Get More From Your Disks With A NAS Part 3
For a very small number of users accessing a shared storage solution it may be a consideration to create individual user accounts however you should really consider starting out with a group template. Not only will this make adding more users in the future a speedier process but it will also offer consistency of access control and potentially shorten the time taken to administer the system. I say potentially as group templates for a small user base only really prove useful if there is some level of consistency between user requirements but if users requirements are radically different, and the number of users small, individual group accounts may be more appropriate.
Before we continue let us talk about priorities. It is possible, and likely, that users will be assigned to multiple groups so what would happen, for example, if a user is assigned to two groups which have permissions for the same folder but one group provides “Read/Write” access whereas the other group provides “No access”?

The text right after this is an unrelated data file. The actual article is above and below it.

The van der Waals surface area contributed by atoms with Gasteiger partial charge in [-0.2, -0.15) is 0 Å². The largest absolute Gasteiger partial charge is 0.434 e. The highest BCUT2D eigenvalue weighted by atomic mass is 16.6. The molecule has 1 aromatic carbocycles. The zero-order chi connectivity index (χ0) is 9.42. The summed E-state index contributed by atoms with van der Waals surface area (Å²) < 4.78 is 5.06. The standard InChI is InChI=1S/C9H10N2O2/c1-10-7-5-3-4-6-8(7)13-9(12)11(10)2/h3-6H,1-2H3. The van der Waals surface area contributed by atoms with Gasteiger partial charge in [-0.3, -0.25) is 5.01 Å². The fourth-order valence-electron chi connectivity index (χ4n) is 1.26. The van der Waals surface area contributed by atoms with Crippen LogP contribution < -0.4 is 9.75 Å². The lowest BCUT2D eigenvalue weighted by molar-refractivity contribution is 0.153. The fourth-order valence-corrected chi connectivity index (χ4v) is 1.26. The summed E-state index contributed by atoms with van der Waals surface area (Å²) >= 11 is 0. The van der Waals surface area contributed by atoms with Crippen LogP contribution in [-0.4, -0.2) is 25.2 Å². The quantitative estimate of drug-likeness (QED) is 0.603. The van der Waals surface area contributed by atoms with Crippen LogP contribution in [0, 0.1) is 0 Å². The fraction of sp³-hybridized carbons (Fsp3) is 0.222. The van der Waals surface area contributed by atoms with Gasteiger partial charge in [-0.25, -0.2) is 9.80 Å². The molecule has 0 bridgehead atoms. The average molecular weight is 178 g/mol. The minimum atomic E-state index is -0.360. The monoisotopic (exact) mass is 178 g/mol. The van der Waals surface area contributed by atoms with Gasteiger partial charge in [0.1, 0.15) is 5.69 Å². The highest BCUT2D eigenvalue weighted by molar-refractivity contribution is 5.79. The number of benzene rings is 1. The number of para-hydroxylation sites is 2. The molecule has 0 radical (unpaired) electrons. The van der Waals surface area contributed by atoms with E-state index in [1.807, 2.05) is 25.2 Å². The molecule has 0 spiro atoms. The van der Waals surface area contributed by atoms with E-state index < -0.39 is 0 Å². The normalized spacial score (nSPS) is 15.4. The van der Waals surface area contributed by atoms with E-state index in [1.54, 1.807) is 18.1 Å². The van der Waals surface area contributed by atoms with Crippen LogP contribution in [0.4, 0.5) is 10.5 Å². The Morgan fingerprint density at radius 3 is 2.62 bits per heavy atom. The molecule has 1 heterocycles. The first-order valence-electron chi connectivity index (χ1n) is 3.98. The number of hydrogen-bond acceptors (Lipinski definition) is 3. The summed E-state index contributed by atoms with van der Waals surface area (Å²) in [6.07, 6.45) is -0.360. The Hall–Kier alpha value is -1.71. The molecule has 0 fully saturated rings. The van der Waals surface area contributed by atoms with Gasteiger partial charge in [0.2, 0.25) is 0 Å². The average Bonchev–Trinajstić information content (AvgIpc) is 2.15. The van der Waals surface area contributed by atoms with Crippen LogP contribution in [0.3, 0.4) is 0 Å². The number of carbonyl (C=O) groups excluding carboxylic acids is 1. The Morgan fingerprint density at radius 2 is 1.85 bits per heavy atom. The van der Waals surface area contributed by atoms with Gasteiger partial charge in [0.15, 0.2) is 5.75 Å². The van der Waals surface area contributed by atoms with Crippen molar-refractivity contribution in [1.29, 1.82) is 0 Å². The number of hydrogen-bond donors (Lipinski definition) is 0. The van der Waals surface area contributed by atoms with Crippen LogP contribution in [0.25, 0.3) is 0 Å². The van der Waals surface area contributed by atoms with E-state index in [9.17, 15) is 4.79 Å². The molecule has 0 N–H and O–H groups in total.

In this case we may wonder which group should take priority and which access control should be implemented.
Many security systems, including the Synology DSM, apply the general principle of least privilege so a general order for conflicting privileges may be “No Access” gets priority, then Read-only, Read/Write then Full Access so the amount of access starts at the minimum and increases as the least privilege priority falls. A least privilege principle, in this sense, helps to ensure the system is kept as secure as it can be.
Note: The Synology DSM uses the order “No Access”, “Read/Write”, then “Read Only”.